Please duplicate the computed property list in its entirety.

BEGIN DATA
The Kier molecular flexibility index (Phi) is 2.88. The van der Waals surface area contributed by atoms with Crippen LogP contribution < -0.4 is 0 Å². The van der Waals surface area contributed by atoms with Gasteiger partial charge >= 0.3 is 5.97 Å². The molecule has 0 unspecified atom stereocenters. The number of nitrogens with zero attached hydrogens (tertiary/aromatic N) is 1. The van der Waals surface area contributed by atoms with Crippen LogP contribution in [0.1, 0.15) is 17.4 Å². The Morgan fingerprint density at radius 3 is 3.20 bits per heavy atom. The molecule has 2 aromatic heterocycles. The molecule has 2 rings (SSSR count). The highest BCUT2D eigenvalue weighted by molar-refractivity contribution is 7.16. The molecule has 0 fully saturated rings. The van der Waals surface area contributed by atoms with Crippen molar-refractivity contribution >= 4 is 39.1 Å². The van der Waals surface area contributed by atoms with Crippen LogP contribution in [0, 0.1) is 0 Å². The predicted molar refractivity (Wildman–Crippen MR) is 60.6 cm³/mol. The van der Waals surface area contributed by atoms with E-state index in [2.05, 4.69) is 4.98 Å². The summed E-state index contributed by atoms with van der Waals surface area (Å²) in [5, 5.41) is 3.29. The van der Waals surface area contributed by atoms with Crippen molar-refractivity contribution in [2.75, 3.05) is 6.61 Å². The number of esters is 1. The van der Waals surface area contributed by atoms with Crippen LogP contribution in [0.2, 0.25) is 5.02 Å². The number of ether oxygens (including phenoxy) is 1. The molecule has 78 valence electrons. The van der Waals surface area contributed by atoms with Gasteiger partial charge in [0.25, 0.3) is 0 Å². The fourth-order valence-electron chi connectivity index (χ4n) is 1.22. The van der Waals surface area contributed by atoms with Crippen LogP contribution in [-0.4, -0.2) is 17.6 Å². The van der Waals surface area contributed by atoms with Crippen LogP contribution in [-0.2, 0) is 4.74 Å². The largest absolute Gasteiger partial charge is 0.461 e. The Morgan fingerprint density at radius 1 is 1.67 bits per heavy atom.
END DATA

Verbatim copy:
The Kier molecular flexibility index (Phi) is 2.88. The van der Waals surface area contributed by atoms with Crippen LogP contribution < -0.4 is 0 Å². The van der Waals surface area contributed by atoms with Gasteiger partial charge >= 0.3 is 5.97 Å². The molecule has 0 unspecified atom stereocenters. The number of nitrogens with zero attached hydrogens (tertiary/aromatic N) is 1. The van der Waals surface area contributed by atoms with Crippen LogP contribution in [0.1, 0.15) is 17.4 Å². The Morgan fingerprint density at radius 3 is 3.20 bits per heavy atom. The molecule has 2 aromatic heterocycles. The molecule has 2 rings (SSSR count). The highest BCUT2D eigenvalue weighted by molar-refractivity contribution is 7.16. The molecule has 0 fully saturated rings. The van der Waals surface area contributed by atoms with Crippen molar-refractivity contribution >= 4 is 39.1 Å². The van der Waals surface area contributed by atoms with Crippen LogP contribution in [0, 0.1) is 0 Å². The predicted molar refractivity (Wildman–Crippen MR) is 60.6 cm³/mol. The van der Waals surface area contributed by atoms with E-state index in [2.05, 4.69) is 4.98 Å². The summed E-state index contributed by atoms with van der Waals surface area (Å²) in [5, 5.41) is 3.29. The van der Waals surface area contributed by atoms with Crippen molar-refractivity contribution in [2.75, 3.05) is 6.61 Å². The number of esters is 1. The van der Waals surface area contributed by atoms with Crippen LogP contribution in [0.2, 0.25) is 5.02 Å². The number of ether oxygens (including phenoxy) is 1. The molecule has 78 valence electrons. The van der Waals surface area contributed by atoms with Gasteiger partial charge in [0.25, 0.3) is 0 Å². The fourth-order valence-electron chi connectivity index (χ4n) is 1.22. The van der Waals surface area contributed by atoms with Crippen LogP contribution in [-0.4, -0.2) is 17.6 Å². The van der Waals surface area contributed by atoms with Crippen LogP contribution in [-0.2, 0) is 4.74 Å². The largest absolute Gasteiger partial charge is 0.461 e. The Morgan fingerprint density at radius 1 is 1.67 bits per heavy atom.